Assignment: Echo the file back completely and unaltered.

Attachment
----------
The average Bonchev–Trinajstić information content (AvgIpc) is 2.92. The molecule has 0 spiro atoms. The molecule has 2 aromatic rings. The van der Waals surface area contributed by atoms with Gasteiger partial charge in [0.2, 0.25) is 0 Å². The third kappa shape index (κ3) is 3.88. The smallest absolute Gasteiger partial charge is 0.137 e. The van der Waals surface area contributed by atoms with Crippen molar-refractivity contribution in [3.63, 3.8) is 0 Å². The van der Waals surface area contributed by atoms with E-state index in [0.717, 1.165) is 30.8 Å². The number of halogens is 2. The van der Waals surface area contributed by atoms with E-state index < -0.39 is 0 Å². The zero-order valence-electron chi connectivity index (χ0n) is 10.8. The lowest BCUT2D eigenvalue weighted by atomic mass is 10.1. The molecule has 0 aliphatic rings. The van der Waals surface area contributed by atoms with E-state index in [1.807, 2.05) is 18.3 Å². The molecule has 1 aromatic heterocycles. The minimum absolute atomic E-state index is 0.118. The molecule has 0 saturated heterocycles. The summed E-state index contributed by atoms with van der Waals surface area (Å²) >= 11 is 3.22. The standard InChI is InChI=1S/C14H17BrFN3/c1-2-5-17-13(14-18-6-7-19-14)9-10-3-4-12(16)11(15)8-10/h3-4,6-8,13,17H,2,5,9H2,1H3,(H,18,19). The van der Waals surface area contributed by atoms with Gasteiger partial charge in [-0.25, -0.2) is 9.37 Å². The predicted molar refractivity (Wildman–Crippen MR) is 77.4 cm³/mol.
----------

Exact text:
The average Bonchev–Trinajstić information content (AvgIpc) is 2.92. The molecule has 0 spiro atoms. The molecule has 2 aromatic rings. The van der Waals surface area contributed by atoms with Gasteiger partial charge in [0.2, 0.25) is 0 Å². The third kappa shape index (κ3) is 3.88. The smallest absolute Gasteiger partial charge is 0.137 e. The van der Waals surface area contributed by atoms with Crippen molar-refractivity contribution in [3.63, 3.8) is 0 Å². The van der Waals surface area contributed by atoms with E-state index in [0.717, 1.165) is 30.8 Å². The number of halogens is 2. The van der Waals surface area contributed by atoms with E-state index < -0.39 is 0 Å². The zero-order valence-electron chi connectivity index (χ0n) is 10.8. The lowest BCUT2D eigenvalue weighted by atomic mass is 10.1. The molecule has 0 aliphatic rings. The van der Waals surface area contributed by atoms with E-state index in [1.807, 2.05) is 18.3 Å². The molecule has 1 aromatic heterocycles. The minimum absolute atomic E-state index is 0.118. The molecule has 0 saturated heterocycles. The summed E-state index contributed by atoms with van der Waals surface area (Å²) >= 11 is 3.22. The standard InChI is InChI=1S/C14H17BrFN3/c1-2-5-17-13(14-18-6-7-19-14)9-10-3-4-12(16)11(15)8-10/h3-4,6-8,13,17H,2,5,9H2,1H3,(H,18,19). The van der Waals surface area contributed by atoms with Gasteiger partial charge in [-0.25, -0.2) is 9.37 Å². The predicted molar refractivity (Wildman–Crippen MR) is 77.4 cm³/mol.